The latest chapter in the dispute began when China said American tech companies had to submit to invasive audits and create back doors into hardware and software. The Chinese say the rules are a matter of national security, necessary to protect state and business secrets.
The rules, which will go in effect in coming weeks, apply only to banking technology for now but are expected to spread to other sectors. Other proposed regulations in China, like an antiterror law still in draft form, go even further and could force tech companies to hand over encryption keys — the passcodes that help protect data from prying eyes — to the Chinese government.
The tech companies say the new rules and the proposals are untenable. But their hands are somewhat tied.
The companies have called on the Obama administration for help, a move made with hesitation. Silicon Valley companies are also leery of the Obama administration using their technology for espionage, particularly after the spying revelations made public by Edward J. Snowden, the former American intelligence contractor.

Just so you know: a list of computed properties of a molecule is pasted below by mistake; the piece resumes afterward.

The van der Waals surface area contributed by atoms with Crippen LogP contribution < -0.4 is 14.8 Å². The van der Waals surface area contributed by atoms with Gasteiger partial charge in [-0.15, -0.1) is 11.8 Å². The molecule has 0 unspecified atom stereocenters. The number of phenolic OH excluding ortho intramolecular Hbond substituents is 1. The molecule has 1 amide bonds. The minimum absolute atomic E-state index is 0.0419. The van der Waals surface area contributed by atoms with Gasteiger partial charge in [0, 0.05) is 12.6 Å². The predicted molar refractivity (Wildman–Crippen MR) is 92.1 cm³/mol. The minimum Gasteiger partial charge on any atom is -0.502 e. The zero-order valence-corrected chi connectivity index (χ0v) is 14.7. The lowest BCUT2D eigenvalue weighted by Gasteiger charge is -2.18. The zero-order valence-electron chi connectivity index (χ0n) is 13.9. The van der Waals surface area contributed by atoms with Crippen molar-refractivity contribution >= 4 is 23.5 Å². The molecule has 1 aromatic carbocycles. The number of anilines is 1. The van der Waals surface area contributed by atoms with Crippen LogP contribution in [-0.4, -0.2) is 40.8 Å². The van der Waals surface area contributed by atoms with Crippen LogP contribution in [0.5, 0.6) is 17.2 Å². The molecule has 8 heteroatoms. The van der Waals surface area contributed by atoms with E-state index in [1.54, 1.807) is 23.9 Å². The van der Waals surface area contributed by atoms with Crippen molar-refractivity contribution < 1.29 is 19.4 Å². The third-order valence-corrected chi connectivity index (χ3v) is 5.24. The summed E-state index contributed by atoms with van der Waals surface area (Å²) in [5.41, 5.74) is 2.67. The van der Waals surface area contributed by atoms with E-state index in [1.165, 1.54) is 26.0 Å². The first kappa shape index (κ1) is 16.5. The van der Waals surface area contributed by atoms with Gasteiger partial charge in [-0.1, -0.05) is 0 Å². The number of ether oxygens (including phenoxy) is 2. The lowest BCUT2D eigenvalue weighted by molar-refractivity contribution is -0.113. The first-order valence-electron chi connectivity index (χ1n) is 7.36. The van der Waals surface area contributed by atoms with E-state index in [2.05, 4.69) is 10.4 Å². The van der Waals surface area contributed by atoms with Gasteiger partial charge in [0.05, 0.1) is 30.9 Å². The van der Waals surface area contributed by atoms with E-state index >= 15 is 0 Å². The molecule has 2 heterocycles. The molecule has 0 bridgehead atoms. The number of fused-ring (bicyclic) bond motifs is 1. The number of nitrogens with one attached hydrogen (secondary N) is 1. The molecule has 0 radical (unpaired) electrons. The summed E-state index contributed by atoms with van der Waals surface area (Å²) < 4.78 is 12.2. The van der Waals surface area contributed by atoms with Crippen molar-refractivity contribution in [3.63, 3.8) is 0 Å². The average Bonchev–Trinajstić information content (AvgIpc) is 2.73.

Those same revelations may also be limiting the administration’s options — hobbling its ability to tell China to stop taking the same liberties with technology that the United States has taken.
The companies, and some in the American government, argue that China’s moves are not primarily about national security. Instead, executives and trade groups say, China is mostly trying to strengthen its domestic tech industry by blocking competitors.
The Obama administration has used that argument to pressure Beijing. This month, four cabinet officials, including Treasury Secretary Jacob Lew and Secretary of State John Kerry, sent a letter to their counterparts in Beijing, requesting the immediate suspension of the banking measures, according to an official who has seen the letter but would speak only on the condition of anonymity.
Michael Froman, the United States Trade Representative and also a signatory of the letter, said on Friday that the new rules violated China’s trade commitments.